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    Soldiers rescued by police

    Written by APB Staff
    Sometimes even the Army calls 911. A daring NYPD helicopter rescue in the dark featuring dangerously high winds is responsible for the safety of two West Point cadets. Here's the report: On Sunday February 20, 2011 at approximately 0005 hours the New York City Police Department's Aviation Unit was requested to assist in the rescue of two United States Military Academy Cadets at West Point who became stranded on a cliff during a training exercise. The details are as follows.
    During the evening of Saturday February 19, 2011 two USMA cadets became disorientated and separated from their squad during a training exercise and became stranded on a cliff. A search was conducted by USMA Military Personnel and local emergency responders. The stranded cadets were located by a New York State Police helicopter; the terrain the cadets were stranded on was extreme and did not provide any suitable landing areas. Attempts to reach the area by ground rescue personnel were unsuccessful due to darkness and the challenging terrain.
    At approximately 0005 hours on Sunday, February 20, 2011 the NYPD's Aviation Unit was requested for Air Support with hoist capabilities. Emergency Service Unit provided two Tactical Medics to join the rescue operation.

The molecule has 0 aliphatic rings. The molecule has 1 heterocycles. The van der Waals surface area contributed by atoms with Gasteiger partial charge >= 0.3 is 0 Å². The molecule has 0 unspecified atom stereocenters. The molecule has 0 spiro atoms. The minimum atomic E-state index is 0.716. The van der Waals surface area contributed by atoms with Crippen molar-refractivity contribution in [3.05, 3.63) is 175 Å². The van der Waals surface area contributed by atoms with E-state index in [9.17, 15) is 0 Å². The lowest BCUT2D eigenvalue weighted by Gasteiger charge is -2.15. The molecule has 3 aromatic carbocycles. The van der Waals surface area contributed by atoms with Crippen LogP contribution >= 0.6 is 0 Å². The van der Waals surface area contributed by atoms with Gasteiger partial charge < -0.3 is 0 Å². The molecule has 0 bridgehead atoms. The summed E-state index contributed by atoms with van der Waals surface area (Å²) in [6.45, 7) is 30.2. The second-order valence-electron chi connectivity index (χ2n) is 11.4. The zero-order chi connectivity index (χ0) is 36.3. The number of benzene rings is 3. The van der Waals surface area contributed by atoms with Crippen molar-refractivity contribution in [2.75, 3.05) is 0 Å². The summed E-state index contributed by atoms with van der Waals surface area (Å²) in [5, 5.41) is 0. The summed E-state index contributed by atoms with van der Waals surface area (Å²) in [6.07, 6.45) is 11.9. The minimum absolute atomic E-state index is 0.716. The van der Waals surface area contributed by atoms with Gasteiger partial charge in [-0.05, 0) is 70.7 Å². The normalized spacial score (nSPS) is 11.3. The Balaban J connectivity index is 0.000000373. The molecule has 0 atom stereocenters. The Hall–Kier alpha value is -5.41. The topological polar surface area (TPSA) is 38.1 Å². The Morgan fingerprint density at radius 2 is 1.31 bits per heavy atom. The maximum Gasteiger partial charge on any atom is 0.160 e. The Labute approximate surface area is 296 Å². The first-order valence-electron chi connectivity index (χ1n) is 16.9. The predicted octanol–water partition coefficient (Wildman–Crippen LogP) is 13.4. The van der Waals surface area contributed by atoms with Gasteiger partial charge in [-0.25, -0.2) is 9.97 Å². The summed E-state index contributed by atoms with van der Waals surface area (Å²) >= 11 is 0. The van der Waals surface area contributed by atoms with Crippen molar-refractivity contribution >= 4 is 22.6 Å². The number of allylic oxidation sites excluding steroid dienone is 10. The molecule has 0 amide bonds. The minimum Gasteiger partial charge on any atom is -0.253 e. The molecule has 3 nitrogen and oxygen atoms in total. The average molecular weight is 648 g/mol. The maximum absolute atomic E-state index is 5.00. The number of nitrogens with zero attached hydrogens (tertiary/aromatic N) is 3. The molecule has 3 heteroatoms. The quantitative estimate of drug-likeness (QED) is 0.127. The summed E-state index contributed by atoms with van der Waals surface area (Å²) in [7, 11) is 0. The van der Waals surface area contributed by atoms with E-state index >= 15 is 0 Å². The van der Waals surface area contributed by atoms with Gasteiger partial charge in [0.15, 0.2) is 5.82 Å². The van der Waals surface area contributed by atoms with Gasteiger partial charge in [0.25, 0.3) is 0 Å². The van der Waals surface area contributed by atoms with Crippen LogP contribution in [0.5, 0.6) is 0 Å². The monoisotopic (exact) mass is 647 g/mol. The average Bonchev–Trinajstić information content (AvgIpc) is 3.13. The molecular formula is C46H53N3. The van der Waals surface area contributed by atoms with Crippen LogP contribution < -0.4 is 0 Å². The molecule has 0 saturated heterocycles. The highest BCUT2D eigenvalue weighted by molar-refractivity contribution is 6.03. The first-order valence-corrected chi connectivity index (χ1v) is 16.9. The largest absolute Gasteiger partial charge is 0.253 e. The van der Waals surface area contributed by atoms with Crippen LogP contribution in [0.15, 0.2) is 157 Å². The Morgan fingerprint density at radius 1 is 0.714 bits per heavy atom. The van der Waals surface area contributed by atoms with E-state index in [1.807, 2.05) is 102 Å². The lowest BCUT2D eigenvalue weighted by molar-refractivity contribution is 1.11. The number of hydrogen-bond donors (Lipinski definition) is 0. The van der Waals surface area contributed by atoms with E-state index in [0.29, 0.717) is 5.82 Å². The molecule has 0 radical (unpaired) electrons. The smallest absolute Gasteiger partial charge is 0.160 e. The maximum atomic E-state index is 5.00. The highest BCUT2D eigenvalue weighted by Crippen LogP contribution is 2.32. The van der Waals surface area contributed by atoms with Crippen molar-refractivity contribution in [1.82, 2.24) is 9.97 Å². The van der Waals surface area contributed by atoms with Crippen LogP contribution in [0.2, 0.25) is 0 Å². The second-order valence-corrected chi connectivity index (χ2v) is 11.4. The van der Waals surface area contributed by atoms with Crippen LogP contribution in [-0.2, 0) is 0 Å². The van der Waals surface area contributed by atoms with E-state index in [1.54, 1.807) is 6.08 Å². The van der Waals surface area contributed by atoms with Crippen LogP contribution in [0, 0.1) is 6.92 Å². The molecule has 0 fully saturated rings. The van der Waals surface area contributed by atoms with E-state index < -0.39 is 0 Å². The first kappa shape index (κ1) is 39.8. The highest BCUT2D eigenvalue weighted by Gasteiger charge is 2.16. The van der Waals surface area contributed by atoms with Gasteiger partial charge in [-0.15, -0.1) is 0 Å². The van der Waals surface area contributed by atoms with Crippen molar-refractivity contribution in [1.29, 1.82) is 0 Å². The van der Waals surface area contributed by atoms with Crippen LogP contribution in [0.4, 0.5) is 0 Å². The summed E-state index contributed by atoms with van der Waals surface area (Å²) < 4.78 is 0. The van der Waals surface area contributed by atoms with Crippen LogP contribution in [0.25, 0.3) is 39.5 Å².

Aviation #14, a Bell 412 Air-Sea-Rescue helicopter departed Floyd Bennett Field, and arrived at 0210 hours, whereupon an extensive search was conducted to reacquire the cadets who had earlier been spotted by the NYSP observation helicopter.
    After an extensive search utilizing Forward Looking Infrared (FLIR) and Night Vision devices, the cadets were located high atop Storm King Mountain, tied off on a ledge obstructed by rock outcroppings and trees along a high rock formation.
    Despite the dangers of extremely high turbulent winds and precision hovering close to the steep rising terrain, the aircrew of Aviation #14 steadied the helicopter in a high hover using all available power. One of the ESU Tactical Medics was lowered to a ledge using the "Horse Collar" rescue harness.
    Both cadets were found suffering from hypothermia due to exposure to sub freezing temperatures and extremely high winds.
    The ESU Tactical Medic, Detective Christopher Condon, stabilized the first victim and secured him to the "Horse Collar" rescue harness, whereupon he was safely hoisted aboard Aviation #14 hovering overhead. The aircrew, battling the turbulence and extreme winds as well as the high power demand, were unable to hoist the second victim and departed to the landing zone set up on a parade field on the West Point main post, leaving Detective Condon and the remaining cadet alone on Storm King Mountain.
    Aviation #14 returned moments later and again took up high hover close to the rock formations and rising terrain in complete darkness and hoisted the remaining victim, and finally Detective Condon, from the narrow ledge, relocating to the landing zone.
    The rescue mission was complete at approximately 0255 hours. Upon landing the victims were transferred to a waiting ambulance and transported to Keller Army Medical Center on West Point.